When would you obtain a CT for a pediatric patient who sustained a head injury? Watch this nice 11-minute video review by Dr. Raul Patwari, discussing the 2009 Lancet PECARN study.
MIA 2012: Pearce MS et al. Radiation exposure from CT scans in childhood and subsequent risk of leukaemia and brain tumours: a retrospective cohort study. Lancet. 2012 Aug 4;380(9840):499-505.
Bottom Line 1
Interpret this data how you will: Exposure to 2-3 CT scans of the head will triple the risk of brain tumors; 5-10 head CT scans will triple the risk of leukemia. In absolute terms, this translates into approximately 1 excess case of leukemia and 1 excess brain tumor per 10,000 patients.
Fracture or a normal ossification center?
This is a common question heard when viewing an xray of a pediatric elbow. How do you remember the timing of normal ossification centers? FYI, the xray images above are normal and have no fractures.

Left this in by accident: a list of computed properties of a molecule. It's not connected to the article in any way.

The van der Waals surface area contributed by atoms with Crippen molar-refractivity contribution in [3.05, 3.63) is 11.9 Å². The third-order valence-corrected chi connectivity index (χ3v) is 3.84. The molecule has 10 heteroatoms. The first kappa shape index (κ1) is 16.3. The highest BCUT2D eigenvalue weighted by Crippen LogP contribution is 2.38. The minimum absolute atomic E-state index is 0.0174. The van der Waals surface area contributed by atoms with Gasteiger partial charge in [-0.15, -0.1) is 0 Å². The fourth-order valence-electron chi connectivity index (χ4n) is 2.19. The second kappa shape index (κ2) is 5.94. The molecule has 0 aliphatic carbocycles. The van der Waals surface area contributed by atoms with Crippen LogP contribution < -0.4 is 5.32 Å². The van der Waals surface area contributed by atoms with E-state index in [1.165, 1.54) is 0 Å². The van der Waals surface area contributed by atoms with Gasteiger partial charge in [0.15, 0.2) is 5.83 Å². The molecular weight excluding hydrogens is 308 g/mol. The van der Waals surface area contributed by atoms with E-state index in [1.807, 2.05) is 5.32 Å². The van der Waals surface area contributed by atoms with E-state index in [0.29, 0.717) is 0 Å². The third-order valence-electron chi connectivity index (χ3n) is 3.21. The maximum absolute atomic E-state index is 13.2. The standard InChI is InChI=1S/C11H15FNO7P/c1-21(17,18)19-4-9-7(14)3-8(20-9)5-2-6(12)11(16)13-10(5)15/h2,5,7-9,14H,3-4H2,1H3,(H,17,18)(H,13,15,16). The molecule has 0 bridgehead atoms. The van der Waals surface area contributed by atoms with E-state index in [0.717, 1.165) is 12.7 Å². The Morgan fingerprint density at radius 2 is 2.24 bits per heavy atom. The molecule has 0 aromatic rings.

Is this coin in the esophagus or the trachea?
The classic teaching for the Boards exam is:
- Esophageal coins appear in the coronal plane, as shown above.
- Tracheal coins appear in the sagittal plane because of the cartilaginous tracheal rings.
Having you had trouble seeing a pediatric patient’s tympanic membrane because of impacted cerumen? Scared from that last time you used a rigid curette and caused bleeding in the ear canal? The parents are worried that you hit the brain…
Kawasaki Disease can be easy to diagnose when you have the pediatric patient, who presents with all 5 of the classic clinical findings. What happens when you have the prerequisite fever for ≥5 days, but only 2-3 clinical criteria?
- What ARE the 5 classic findings?
- When do you do waitful watching?
- When do you perform an echo?
- When do you treat empirically?
Check out the nice flowchart below which addresses these questions. They summarize the most recent (2004) American Heart Association’s consensus group’s recommendations.